an asylum in the house of Thomas Topping, at Ellenbrook, 
Worsley, until 1670. In this year he returned to Manchester, and 
two years later, taking advantage of the Indulgence Act, obtained 
licenses for himself as a Presbyterian preacher in his own house, 
and for his house as a Presbyterian meeting place. His license, 
however, he says, " would attain no end for its capacity," so he took 
a license on May i3th, 1672, for a barn " faire and spacious," 

1 Page 71. 

2 " Diary" (Chetham Society Series, vol. xviii.), p. 120. 

3 " Nonconformist s Memorial " (1802), vol. ii., p. 368. 


and the Lord s Day after he preached therein. Subjoined is a list 
of the other Manchester licenses taken out at this time : 

3Oth Apr., 1672, HENRY FINCH, of Manchester, a general Presbyterian Teacher. 
A Private Oratory belonging toTHOMAS BIRCH, Esq., of Birch 

Hall, in Lancashire. Congr. & Presby. 

,, The howse of ROBERT EATON, in Manchester, Presbyt. 

,, ,, ROBERT EATON, Presbyt. 

loth June, ,, The howse of HENRY FINCH, in Manchester. Presbyt. 

The howse of WM. WILSON, in Manchester. Presbyt. 
,, WM. WILSON, Presbyt. 

i5th June, ,, The howse of SAM. BURE, at Manchester. Presbyt. 

,, ,, SAM. BURE, Presbyt. 

25th July, The howse of JOHN LEEDS, at Manchester. Presbyt. 
5th Sept. The howse of CALEB BROADHEAD, at Manchester. Presbyt. 
The howse of NICH. DEARNELLYES, in Manchester. Presbyt. 
The howse of RICH. HOLBROKE, in Manchester. Presbyt. 

30th Sept. ,, JOHN ANGIER, at his owne house at Manchester. Presbyt. 
SAMUL ANGIER, at the house of Jane Hide, of Hide nolle 

[Hyde Hall] in Manchester. Presbyt. 

i8th Nov., The howse of RICHARD HOLLAND, of Manchester. Presbyt. 
3rd Feb., 1673. The howse of Mr. BUXTON, in Manchester. Presbyt. 1 

The relief granted to the Nonconformists by this Indulgence 
Act was only very temporary, for in 1673 tne A - ct vvas revoked, and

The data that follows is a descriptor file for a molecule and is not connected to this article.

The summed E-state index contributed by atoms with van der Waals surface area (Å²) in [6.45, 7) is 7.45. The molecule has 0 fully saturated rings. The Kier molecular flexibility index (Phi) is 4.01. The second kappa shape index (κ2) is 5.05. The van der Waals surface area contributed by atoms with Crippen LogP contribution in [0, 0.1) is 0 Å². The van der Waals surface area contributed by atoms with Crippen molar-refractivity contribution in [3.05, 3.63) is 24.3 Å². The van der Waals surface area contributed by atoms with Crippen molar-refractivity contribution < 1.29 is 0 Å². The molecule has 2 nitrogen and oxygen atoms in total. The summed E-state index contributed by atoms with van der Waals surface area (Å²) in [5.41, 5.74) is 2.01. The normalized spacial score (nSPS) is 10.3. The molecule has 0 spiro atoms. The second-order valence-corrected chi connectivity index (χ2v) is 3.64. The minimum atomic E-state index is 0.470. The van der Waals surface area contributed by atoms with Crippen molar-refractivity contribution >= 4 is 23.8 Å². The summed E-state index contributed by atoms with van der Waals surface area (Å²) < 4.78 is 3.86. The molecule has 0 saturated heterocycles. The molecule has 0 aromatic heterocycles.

all the licenses became void. Mr. Newcome writes under date 
April 26th, 1673, Sunday : "The justices took cause to stop my 
preaching in my own house." It is not clear to what extent he had 
liberty to preach during the years immediately following, probably 
it was very limited, and on April iyth, 1676, he says, "We were 
now about removing the goods out of the chapel [barn] now our 
liberty there was utterly extinct." The following passage epitomises 
the next eleven years which were among " the most trying of his 
ministry " : 

His friends had determined upon his staying in Manchester whether he 
had liberty of service or not, and a stated income was raised for him. He 
was ever among his people, advising, consoling, and preaching, and his house 
was open to any who desired communion with him. He was of a sensitive 
temperament. He was troubled, he tells us, at the scorn of the poor wife of 

1 Copied from a paper by the late Mr. Bailey in " Local Gleanings," 
1879-1880, p. 448. 


the Warden ; he was troubled also at a flower that was gone from his garden; 
but he tells us also that he was humbled at himself for being troubled at so 
little a thing. He and his friends were singled out for persecution ; their 
meetings were broken up by the civil officers, and heavy fines were imposed ; 
he was belied, and lived under daily apprehension of new difficulties.- 1 

The Declaration of Indulgence in 1687 once more brought 
liberty to the suffering Nonconformists. It was issued on April 
4th, the news reached Manchester on the yth, and on the 2oth 
Mr. Newcome says : 

It being Wednesday, I began to preach in Mr. Barlow s house that is 
empty, with great satisfaction and rejoicing. I continued to preach on 
Wednesdays, and after evening sermons on the Lord s Day, a good while ; 
till the churchmen wearied the hearers by their unwearied reflections, and so 
I was forced into the public time. 2 

On the 1 2th of June he removed with his people to a larger 
building, concerning which under that date he writes : 

After much difficulty, having obtained Thomas Stockton s barn, I began 
to preach there to a great congregation, with much freedom and ease to 
myself. The enlarging of the place we had great trouble about, but came 
to some result about it July i5th, after much struggling and several sentences 
of death on the thing. A good work, we wrestle, as it were, with an unseen 
spirit to get it forward. 3 

Hitherto Mr. Newcome had preached at times so as not to 
interfere with the services in the Collegiate Church, which he him 
self continued to attend, but on July 3131, 1687, he says: "I 
began to preach in the public time." On the 7th of August